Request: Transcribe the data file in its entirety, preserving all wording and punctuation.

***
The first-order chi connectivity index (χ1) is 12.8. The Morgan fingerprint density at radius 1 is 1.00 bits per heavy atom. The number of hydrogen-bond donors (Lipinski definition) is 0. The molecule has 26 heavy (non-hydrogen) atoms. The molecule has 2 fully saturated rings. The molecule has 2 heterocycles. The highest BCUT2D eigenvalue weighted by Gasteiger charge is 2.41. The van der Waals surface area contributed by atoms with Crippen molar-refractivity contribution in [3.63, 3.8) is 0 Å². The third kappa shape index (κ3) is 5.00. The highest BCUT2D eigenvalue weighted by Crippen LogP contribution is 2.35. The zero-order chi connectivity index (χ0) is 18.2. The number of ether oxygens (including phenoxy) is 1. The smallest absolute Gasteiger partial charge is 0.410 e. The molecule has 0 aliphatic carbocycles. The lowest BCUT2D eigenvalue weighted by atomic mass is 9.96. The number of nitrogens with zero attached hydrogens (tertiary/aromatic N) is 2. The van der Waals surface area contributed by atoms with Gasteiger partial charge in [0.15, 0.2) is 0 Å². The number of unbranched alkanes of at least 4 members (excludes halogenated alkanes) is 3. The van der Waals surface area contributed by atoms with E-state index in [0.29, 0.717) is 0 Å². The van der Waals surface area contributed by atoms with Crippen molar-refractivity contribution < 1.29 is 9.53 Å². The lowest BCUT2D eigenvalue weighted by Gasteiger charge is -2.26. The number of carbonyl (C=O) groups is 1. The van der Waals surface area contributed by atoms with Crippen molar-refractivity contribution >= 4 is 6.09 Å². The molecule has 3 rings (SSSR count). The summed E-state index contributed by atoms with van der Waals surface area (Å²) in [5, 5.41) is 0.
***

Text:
The first-order chi connectivity index (χ1) is 12.8. The Morgan fingerprint density at radius 1 is 1.00 bits per heavy atom. The number of hydrogen-bond donors (Lipinski definition) is 0. The molecule has 26 heavy (non-hydrogen) atoms. The molecule has 2 fully saturated rings. The molecule has 2 heterocycles. The highest BCUT2D eigenvalue weighted by Gasteiger charge is 2.41. The van der Waals surface area contributed by atoms with Crippen molar-refractivity contribution in [3.63, 3.8) is 0 Å². The third kappa shape index (κ3) is 5.00. The highest BCUT2D eigenvalue weighted by Crippen LogP contribution is 2.35. The zero-order chi connectivity index (χ0) is 18.2. The number of ether oxygens (including phenoxy) is 1. The smallest absolute Gasteiger partial charge is 0.410 e. The molecule has 0 aliphatic carbocycles. The lowest BCUT2D eigenvalue weighted by atomic mass is 9.96. The number of nitrogens with zero attached hydrogens (tertiary/aromatic N) is 2. The van der Waals surface area contributed by atoms with Gasteiger partial charge in [0.15, 0.2) is 0 Å². The number of unbranched alkanes of at least 4 members (excludes halogenated alkanes) is 3. The van der Waals surface area contributed by atoms with E-state index in [0.29, 0.717) is 0 Å². The van der Waals surface area contributed by atoms with Crippen molar-refractivity contribution < 1.29 is 9.53 Å². The lowest BCUT2D eigenvalue weighted by Gasteiger charge is -2.26. The number of carbonyl (C=O) groups is 1. The van der Waals surface area contributed by atoms with Crippen molar-refractivity contribution >= 4 is 6.09 Å². The molecule has 3 rings (SSSR count). The summed E-state index contributed by atoms with van der Waals surface area (Å²) in [5, 5.41) is 0.